Decidedly not for all tastes, this two-and-a-half hour long documentary takes a look behind the scenes of the Paris Opera Ballet and seven productions, some of which differ a lot in style. Those who have seen some of director Frederick Wiseman’s earlier work will recognize his modus operandi – the camera is a fly on the wall and there is no obvious narration, even though there is a plan behind the editing of the film. I know nothing about ballet, but was almost hypnotized by the dancing and rigorous practicing routines throughout the film. There seems to be no limit to how we can bend our bodies and use them in order to create beautiful art… as long as focus can be maintained. However, one’s attention wanders; this is primarily a movie for the senses, not a tool for information.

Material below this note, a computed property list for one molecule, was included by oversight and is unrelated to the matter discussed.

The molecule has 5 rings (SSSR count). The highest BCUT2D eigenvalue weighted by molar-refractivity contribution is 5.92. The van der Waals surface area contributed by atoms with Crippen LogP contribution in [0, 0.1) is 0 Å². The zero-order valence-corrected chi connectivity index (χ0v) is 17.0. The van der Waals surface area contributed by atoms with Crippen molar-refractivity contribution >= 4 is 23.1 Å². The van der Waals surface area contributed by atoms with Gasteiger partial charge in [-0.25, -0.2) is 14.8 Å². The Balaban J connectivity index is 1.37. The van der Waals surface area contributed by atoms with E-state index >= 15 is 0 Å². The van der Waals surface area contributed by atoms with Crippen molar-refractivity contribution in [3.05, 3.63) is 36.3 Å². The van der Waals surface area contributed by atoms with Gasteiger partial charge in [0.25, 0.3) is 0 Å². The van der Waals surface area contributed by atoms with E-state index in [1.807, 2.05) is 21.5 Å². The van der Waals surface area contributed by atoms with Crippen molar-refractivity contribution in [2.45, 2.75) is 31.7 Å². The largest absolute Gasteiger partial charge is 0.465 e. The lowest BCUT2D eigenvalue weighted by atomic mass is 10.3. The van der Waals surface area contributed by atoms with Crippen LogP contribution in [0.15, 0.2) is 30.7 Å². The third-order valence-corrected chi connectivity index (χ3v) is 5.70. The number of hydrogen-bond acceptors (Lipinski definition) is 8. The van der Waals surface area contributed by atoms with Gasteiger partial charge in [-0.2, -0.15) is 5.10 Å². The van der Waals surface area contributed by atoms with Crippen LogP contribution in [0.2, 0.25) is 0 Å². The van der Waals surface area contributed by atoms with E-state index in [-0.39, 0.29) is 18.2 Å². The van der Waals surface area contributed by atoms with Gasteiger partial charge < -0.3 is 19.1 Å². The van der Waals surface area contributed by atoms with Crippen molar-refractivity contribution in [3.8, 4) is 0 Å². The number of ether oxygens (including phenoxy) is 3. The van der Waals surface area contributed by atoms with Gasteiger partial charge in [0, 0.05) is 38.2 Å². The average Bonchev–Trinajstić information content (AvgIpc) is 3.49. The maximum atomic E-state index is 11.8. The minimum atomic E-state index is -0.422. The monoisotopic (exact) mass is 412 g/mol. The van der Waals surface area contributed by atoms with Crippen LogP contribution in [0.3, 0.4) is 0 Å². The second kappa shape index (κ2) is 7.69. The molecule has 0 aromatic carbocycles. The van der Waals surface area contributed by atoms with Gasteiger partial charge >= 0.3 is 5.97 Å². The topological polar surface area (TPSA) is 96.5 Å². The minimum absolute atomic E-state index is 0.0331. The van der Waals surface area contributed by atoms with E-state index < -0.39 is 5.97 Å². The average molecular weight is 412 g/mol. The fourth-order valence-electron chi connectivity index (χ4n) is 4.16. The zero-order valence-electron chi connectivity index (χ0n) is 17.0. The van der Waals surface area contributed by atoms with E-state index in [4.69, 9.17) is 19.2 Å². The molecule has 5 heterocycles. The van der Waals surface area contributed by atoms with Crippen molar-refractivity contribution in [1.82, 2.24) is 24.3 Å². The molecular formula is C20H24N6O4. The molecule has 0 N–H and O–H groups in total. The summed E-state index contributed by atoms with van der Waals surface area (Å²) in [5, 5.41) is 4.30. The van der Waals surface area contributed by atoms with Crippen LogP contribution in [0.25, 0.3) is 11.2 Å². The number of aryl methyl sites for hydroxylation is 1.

2009-France-U.S. 158 min. Color. Produced and directed by Frederick Wiseman.
Last word: “I first approached Brigitte Lefèvre, who is head of the company. She nominally reports to the head of the opera but she’s basically head of the ballet company and is autonomous. She’s been head for about 13, 14 years. I hope she comes across how she was, which was a competent, smart, sensible, direct woman. […] Her second in command had seen a whole bunch of my movies as there was a retrospective at the Cinemateque around the time that I was asking permission. He could then explain to her the way I work. What I then do is that I offered – she’d seen a couple too – and I explained how I worked and what I wanted to do and how it was going to be financed and that I was going to edit it and that I’d have editorial control and where it was going to be shown in the US and France. I always try to make a very straightforward presentation because I don’t want people coming back to me afterwards saying you didn’t tell me this or that.” (Wiseman, Time Out)